Republicans took dead aim at Hillary Clinton’s already-shaky credibility Wednesday, using the FBI’s recommendation not to charge her as ammunition not only for wooing voters but also for unifying a fragile Republican Party.
GOP lawmakers moved quickly to hold hearings on her use of a private email server while secretary of state.
FBI Director James Comey will testify Thursday morning before a Republican-led House of Representatives committee on how he decided the case. Separately, House Judiciary Committee Chairman Robert Goodlatte, R-Va., sent Comey a four-page letter seeking more information.
Attorney General Loretta Lynch, whose private half-hour meeting last week with former President Bill Clinton on a parked plane at the Phoenix airport became a volatile precursor to the Comey finding, is to testify before the judiciary panel next Tuesday.
In the Senate, Republican leaders urged the FBI to make its Saturday interview with Clinton public. Judiciary Committee Chairman Charles Grassley, R-Iowa., sent Comey a letter seeking answers to 19 questions. Another committee chairman, Sen. Ron Johnson, R-Wis., sent Comey a letter asking for more details about his decision not to recommend charges against Clinton.
Republicans were energized. They saw not only a strong weapon against Clinton, the presumptive Democratic presidential nominee, but also a badly needed way to bring together a Republican Party full of loyalists worried about likely nominee Donald Trump.
“This adds more fuel to the fire for the Republican base,” said Nathan Gonzales, a Washington-based political analyst.
House Speaker Paul Ryan, R-Wis., set the tone. “There’s a lot of questions that have to be answered. So we’re going to be asking those questions,” he told a Capitol Hill news conference.
Director Comey’s presentation shredded the claims that Secretary Clinton made throughout the year with respect to this issue.
House Speaker Paul Ryan
They all saw a huge opening, a way to keep the political narrative focused on Clinton and keep her on the defensive.
Political surveys show both Trump and Clinton have unusually high negative ratings with the American public, and each stands to benefit from votes that are not for them but against the other person.
That’s why the email controversy is valuable for Republicans. By 45 to 37 percent, voters in a Quinnipiac poll last month said Trump was more trustworthy than Clinton.
Democrats continued to defend Clinton. Any decision would have been controversial, noted Rep. Adam Schiff, a Democrat from Southern California who’s the senior member of his party on the House Intelligence Committee.
People who disagree with Comey “should not leap to assume some base or illicit motive, and the legislative branch should have respect for the institutional prerogatives of other co-equal branches of government,” Schiff said.
Republicans scoffed. They know the power of the email controversy. In McClatchy focus groups this year in the swing states of Pennsylvania, Illinois and Florida, the subject came up over and over among undecided voters. They may not know the details, but they saw Clinton’s use of the personal server reinforcing their concern that she’s arrogant and smug.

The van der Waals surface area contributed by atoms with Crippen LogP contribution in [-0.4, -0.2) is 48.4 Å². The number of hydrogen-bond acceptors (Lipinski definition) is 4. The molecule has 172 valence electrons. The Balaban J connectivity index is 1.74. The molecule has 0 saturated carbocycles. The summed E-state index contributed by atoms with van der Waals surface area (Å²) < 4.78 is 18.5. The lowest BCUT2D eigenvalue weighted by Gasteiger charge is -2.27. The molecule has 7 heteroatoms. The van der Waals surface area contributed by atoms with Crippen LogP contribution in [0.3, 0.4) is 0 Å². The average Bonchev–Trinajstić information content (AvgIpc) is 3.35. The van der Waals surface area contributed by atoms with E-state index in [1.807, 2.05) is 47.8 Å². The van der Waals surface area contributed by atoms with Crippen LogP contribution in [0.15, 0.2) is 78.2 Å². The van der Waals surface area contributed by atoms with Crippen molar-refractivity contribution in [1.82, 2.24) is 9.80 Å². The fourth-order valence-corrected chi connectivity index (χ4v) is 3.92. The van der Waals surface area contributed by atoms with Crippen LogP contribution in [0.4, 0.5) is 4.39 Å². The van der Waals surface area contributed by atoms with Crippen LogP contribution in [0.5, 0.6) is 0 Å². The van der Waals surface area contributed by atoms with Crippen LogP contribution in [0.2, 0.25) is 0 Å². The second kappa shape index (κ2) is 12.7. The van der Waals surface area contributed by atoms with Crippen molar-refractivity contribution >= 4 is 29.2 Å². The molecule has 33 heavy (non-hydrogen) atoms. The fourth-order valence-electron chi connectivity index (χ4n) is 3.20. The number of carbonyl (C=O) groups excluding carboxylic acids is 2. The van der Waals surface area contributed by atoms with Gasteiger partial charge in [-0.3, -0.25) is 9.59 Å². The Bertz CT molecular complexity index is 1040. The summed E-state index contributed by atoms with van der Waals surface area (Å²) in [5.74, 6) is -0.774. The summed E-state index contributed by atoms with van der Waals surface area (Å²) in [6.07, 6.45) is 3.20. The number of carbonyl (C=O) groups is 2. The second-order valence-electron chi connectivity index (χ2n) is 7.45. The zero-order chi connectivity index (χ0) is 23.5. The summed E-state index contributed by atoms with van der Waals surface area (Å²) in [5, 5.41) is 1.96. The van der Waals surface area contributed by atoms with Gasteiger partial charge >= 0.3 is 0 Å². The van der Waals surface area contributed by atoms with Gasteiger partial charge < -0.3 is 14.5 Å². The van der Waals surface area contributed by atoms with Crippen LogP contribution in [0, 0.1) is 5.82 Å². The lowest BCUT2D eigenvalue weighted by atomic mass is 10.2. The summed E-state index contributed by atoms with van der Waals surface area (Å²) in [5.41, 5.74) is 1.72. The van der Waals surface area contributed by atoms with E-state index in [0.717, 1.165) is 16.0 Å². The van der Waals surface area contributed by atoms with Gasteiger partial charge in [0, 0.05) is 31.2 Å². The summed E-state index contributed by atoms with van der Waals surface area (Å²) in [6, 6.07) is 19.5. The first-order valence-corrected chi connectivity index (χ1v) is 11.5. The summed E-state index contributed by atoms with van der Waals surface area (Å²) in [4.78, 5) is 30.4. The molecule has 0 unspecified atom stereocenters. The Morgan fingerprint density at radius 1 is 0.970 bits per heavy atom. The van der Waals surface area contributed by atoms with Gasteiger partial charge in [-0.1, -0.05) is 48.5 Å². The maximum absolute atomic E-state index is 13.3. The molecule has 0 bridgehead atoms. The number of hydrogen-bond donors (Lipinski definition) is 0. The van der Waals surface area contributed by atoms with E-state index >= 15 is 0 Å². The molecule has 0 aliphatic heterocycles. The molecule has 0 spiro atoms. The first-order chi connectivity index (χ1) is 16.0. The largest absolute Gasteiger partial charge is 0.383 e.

Republicans mounted an all-out effort Wednesday to convince those voters that their concerns have merit.
What is the difference, in the FBI’s view, between extreme carelessness and gross negligence?
Sen. Ron Johnson in letter to James Comey
Ryan, the GOP’s 2012 vice presidential nominee, recalled that after the nominating conventions rcandidates receive a deep classified briefing.
“I think the Director of National Intelligence (James) Clapper should deny Hillary Clinton access to classified information during the campaign, given how she so recklessly handled classified information,” he said.
The House Oversight and Government Reform Committee hearing Thursday will be the first opportunity for the Republicans to make their points. Its chairman, Rep. Jason Chaffetz, R-Utah, said the “fact pattern” Comey outlined Tuesday “made clear Secretary Clinton violated the law.” In addition to Comey, those testifying are Steve Linick, the State Department’s inspector general, who has also been critical of Clinton’s use of a private email server, and I. Charles McCullough III, the intelligence community inspector general, whose request for an FBI investigation led to Comey’s decision.
Republicans indicated Wednesday that they intend to examine every aspect of the probe that led to Comey’s decision. Among the eight questions directed at Comey in a letter, House Judiciary Chairman Goodlatte asked the FBI director to explain how Comey’s term “extremely careless” to describe Clinton’s handling of classified information differed from “gross negligence,” the words used to describe a crime under federal law.
This raises many questions.
Rep. Robert Goodlatte, chairman, House Judiciary Committee
Senate Homeland Security and Governmental Affairs Committee Chairman Johnson asked a similar question in his letter to Comey. “If the evidence that the FBI collected about Secretary Clinton’s use of a private email account and server did not constitute gross negligence, what set of facts would cause the FBI to recommend criminal charges under the gross negligence standard?” he asked.
Grassley’s letter went further. Among his questions: “Did the FBI investigate, or is the FBI currently investigating, allegations of public corruption relating to the Clinton Foundation and former President Clinton’s speaking fees from foreign governments? If not, why not?”
Grassley sought answers by July 20.
All this will be wrapped into a succinct message Republicans want to hammer into the psyche of the American voter: “It’s a big disappointment that charges weren’t brought forward,” said House Majority Whip Steve Scalise, R-La.
Megan Henney and Eleanor Mueller contributed to this article.